Jessica Dumas is a professional life coach who specializes in speaker coaching and business launch for women, she lives in Winnipeg. She has lived in the city her entire life, and growing up in the North End of Winnipeg, Jessica’s education and career path is uniquely hers.
“I graduated high school a little bit late. It wasn’t a goal because it wasn’t something that my family really had experienced or talked about. I had quit school for a while, had a son, and then I eventually went back to school. It was having my son in my life that really caused me to want to do better. In the last year of school, I had an opportunity to be part of a youth employment program, and right out of high school, I got a job working for Manitoba Hydro.”
“It was a really good opportunity for a career because no one in my family really worked either and no one had a career, so it was just no big deal. When I started working for Hydro, I was doing customer service and answering calls, I took as much training as I could. I ended up working there for nine years.”
However, a tragedy started Jessica’s search for something outside the corporate world. In 2005, her youngest brother was killed by the Winnipeg police, and in the aftermath, she found herself looking for something more meaningful in life.
“When I left Manitoba Hydro, I started working in restorative justice, and I didn’t know what the heck it was, but doing that work allowed me to do a lot of healing and understanding why this happened to my brother. Since making that change from being employed by a crown corporation and the next journey, I started taking a lot of training on my own initiative and continue to do that today.
But again, the search for something more meaningful eventually led Jessica to her current work as a life coach and speaker. “I ended up leaving that work (in restorative justice) because I just wanted to see what else is there out there for me in this world? What am I supposed to be doing with my life? What kind of skills do I have? What kind of skills do I want to use? I did a whole bunch of smaller jobs before I got into life coaching.”
Her unique approach to learning and education has served her well, but she admits she struggled with societal expectations of higher education. "I think our society tells us you have to go to university. And so I really struggled with thinking ‘if I don’t go to university, I’m not good enough. I’m not smart enough. How do I think I could fit into that next level of your career or profession, and have people look at me in a respectful way?"
“I tried university a couple of times and it just wasn’t for me. It’s not for everybody. I tried to balance it out and say it is okay if I don’t have university, I do have a lot of specialized training, and being trained in one specific field, I think is a real benefit to me, but also knowing that it’s okay and that it was up to me to accept that. I had a lot of conversations with friends and people who I respected, people who had university degrees and those who don’t. And (they) would say things to me like, ‘You know your stuff. You don’t have to worry about people not respecting you or showing you the credit that you deserve just because you don’t have a university degree.’”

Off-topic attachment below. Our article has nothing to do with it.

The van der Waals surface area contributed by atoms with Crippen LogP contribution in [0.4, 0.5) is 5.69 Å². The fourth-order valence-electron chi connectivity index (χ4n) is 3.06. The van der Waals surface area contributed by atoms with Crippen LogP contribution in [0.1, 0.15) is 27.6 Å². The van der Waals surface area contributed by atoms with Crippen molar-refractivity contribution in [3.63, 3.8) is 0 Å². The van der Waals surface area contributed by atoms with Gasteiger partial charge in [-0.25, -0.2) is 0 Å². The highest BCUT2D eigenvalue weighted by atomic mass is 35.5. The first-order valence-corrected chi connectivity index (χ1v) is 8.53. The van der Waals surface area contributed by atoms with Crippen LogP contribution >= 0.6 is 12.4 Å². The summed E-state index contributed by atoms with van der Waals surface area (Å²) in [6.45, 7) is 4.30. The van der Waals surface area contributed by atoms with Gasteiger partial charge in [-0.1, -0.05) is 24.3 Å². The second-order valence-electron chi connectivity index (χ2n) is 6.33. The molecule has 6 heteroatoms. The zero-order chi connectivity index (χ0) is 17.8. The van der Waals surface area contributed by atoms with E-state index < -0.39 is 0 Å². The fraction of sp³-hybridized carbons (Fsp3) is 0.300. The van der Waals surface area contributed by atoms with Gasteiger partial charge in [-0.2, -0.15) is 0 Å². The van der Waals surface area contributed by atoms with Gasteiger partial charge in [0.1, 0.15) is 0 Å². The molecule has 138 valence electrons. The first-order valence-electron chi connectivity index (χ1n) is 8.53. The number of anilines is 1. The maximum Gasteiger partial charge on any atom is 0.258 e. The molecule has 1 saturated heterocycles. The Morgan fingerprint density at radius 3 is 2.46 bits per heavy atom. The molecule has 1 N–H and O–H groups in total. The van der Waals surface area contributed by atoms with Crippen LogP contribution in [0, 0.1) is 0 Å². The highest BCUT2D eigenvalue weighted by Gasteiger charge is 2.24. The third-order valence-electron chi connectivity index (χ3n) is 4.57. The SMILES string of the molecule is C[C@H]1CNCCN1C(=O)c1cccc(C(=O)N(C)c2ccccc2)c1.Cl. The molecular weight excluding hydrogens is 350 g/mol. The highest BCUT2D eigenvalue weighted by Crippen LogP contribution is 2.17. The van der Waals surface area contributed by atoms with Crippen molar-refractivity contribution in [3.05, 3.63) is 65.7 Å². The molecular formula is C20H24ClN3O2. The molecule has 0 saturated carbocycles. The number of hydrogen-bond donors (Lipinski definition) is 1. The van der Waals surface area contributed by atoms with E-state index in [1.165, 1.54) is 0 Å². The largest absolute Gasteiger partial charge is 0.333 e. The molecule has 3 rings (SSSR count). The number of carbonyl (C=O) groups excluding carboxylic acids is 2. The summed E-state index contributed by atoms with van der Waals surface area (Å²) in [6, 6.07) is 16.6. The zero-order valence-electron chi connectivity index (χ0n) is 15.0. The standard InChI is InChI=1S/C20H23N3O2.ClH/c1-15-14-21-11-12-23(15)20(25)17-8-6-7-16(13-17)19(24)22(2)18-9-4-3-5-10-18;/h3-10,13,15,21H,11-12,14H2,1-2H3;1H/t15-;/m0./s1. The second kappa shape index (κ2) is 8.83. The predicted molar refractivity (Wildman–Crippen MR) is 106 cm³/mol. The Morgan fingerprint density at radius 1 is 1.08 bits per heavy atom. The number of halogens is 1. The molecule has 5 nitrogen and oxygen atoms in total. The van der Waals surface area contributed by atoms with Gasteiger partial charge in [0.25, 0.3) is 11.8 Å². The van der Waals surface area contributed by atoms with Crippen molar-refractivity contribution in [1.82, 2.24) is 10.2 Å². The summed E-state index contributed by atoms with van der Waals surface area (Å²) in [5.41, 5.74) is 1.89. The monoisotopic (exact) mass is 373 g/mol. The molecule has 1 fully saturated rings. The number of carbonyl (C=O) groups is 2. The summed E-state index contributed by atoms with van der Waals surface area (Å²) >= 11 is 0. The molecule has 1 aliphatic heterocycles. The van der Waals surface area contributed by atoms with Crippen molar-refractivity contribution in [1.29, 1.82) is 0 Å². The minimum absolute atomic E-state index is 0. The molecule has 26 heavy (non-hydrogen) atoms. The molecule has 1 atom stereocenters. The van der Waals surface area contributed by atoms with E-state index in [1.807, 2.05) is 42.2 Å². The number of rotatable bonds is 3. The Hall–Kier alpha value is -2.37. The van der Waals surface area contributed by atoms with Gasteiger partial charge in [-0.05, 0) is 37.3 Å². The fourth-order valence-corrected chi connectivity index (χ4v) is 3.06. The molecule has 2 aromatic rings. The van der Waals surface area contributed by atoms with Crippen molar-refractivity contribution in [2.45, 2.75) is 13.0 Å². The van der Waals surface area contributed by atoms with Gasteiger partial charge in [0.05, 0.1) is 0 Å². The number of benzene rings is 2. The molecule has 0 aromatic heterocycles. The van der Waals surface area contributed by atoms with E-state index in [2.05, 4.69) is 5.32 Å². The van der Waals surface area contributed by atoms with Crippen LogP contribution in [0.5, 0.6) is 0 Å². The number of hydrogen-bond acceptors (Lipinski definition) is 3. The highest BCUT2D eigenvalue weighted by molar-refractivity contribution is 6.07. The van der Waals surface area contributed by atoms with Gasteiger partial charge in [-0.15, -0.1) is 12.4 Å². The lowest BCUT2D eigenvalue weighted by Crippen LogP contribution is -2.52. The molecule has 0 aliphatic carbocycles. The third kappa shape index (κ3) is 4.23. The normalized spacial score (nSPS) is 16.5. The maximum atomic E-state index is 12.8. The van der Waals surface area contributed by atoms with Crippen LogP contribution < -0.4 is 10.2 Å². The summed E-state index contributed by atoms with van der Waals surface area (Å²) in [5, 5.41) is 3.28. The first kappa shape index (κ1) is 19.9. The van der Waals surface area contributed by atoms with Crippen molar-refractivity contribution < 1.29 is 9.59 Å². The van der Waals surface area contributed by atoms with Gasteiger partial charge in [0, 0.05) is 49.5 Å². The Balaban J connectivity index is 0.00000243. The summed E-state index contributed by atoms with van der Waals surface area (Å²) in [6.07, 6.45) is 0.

“I struggled with it for a little while, but then I also realized I met people at conferences or different things, who have degrees in areas that I may have pursued like business or sociology, or things that are kind of an extension of what I do and I realized I was a lot better at my job than they were, and so I thought, ‘You know what? I don’t need a university degree. It’s not for me, and that’s okay!’ I have a lot of training that I’ve taken, like life coaching certification training, facilitation training, advanced business design facilitation. I used to be a little bit insecure about no degree, but not anymore.”
As she transitioned from her corporate career into coaching and speaking, Jessica also struggled with various challenges, including finances, networking, and balancing her responsibilities as a mother. “A lot of my career journey had to do with what was going on in my life. As an adult, I lost my brother. I became divorced and had to raise three kids as a single parent. There were a lot of shifting priorities between what I want to do for my kids and how I wanted to provide for them, and I recognized that in order to give them a life that I want, I need to do something that I really enjoy so I would be happy.
Throughout her varied career, Jessica has learned that self-confidence is key to success. “When I was leaving a permanent job and talking to people about starting a business and being a life coach, people would tell me that I was crazy. People told me I should just go back and get a job. I should always have a job because I need to feed my kids. And so I really had to build a lot of belief in myself because I wasn’t finding it anywhere else, because I had this strong desire in me to just keep going and doing it.”
“I always say you have to believe in yourself. That’s part of the challenge of wanting to do something totally different because not everybody’s going to say, ‘Oh, that’s a great idea. We’ll help you.’ And sometimes that’s really hard to hear, especially if you have kids and you’re raising your kids because that alone is a huge responsibility.”
True to her work as a life coach Jessica offered listeners seven pieces of advice:
Special thanks to Keith Collier for authoring this blog post.
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Funding is generously provided by the RBC Foundation in support of RBC Future Launch, and the Government of Canada's Supports for Student Learning program.